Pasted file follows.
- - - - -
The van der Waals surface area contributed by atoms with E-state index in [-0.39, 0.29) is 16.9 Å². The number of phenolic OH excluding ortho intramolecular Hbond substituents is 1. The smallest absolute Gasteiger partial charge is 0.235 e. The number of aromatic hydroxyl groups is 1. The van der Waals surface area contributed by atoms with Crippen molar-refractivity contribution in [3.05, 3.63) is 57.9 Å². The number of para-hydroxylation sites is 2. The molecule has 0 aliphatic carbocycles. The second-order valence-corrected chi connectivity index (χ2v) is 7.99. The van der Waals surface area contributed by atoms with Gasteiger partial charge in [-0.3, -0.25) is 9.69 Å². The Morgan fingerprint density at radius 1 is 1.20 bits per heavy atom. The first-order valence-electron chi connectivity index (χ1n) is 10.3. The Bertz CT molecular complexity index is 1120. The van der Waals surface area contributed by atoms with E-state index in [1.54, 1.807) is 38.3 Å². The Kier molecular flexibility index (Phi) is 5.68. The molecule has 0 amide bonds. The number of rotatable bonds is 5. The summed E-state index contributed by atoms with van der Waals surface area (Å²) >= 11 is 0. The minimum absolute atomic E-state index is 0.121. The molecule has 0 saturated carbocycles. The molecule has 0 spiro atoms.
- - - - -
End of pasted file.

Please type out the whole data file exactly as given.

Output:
The van der Waals surface area contributed by atoms with E-state index in [-0.39, 0.29) is 16.9 Å². The number of phenolic OH excluding ortho intramolecular Hbond substituents is 1. The smallest absolute Gasteiger partial charge is 0.235 e. The number of aromatic hydroxyl groups is 1. The van der Waals surface area contributed by atoms with Crippen molar-refractivity contribution in [3.05, 3.63) is 57.9 Å². The number of para-hydroxylation sites is 2. The molecule has 0 aliphatic carbocycles. The second-order valence-corrected chi connectivity index (χ2v) is 7.99. The van der Waals surface area contributed by atoms with Gasteiger partial charge in [-0.3, -0.25) is 9.69 Å². The Morgan fingerprint density at radius 1 is 1.20 bits per heavy atom. The first-order valence-electron chi connectivity index (χ1n) is 10.3. The Bertz CT molecular complexity index is 1120. The van der Waals surface area contributed by atoms with E-state index in [1.54, 1.807) is 38.3 Å². The Kier molecular flexibility index (Phi) is 5.68. The molecule has 0 amide bonds. The number of rotatable bonds is 5. The summed E-state index contributed by atoms with van der Waals surface area (Å²) >= 11 is 0. The minimum absolute atomic E-state index is 0.121. The molecule has 0 saturated carbocycles. The molecule has 0 spiro atoms.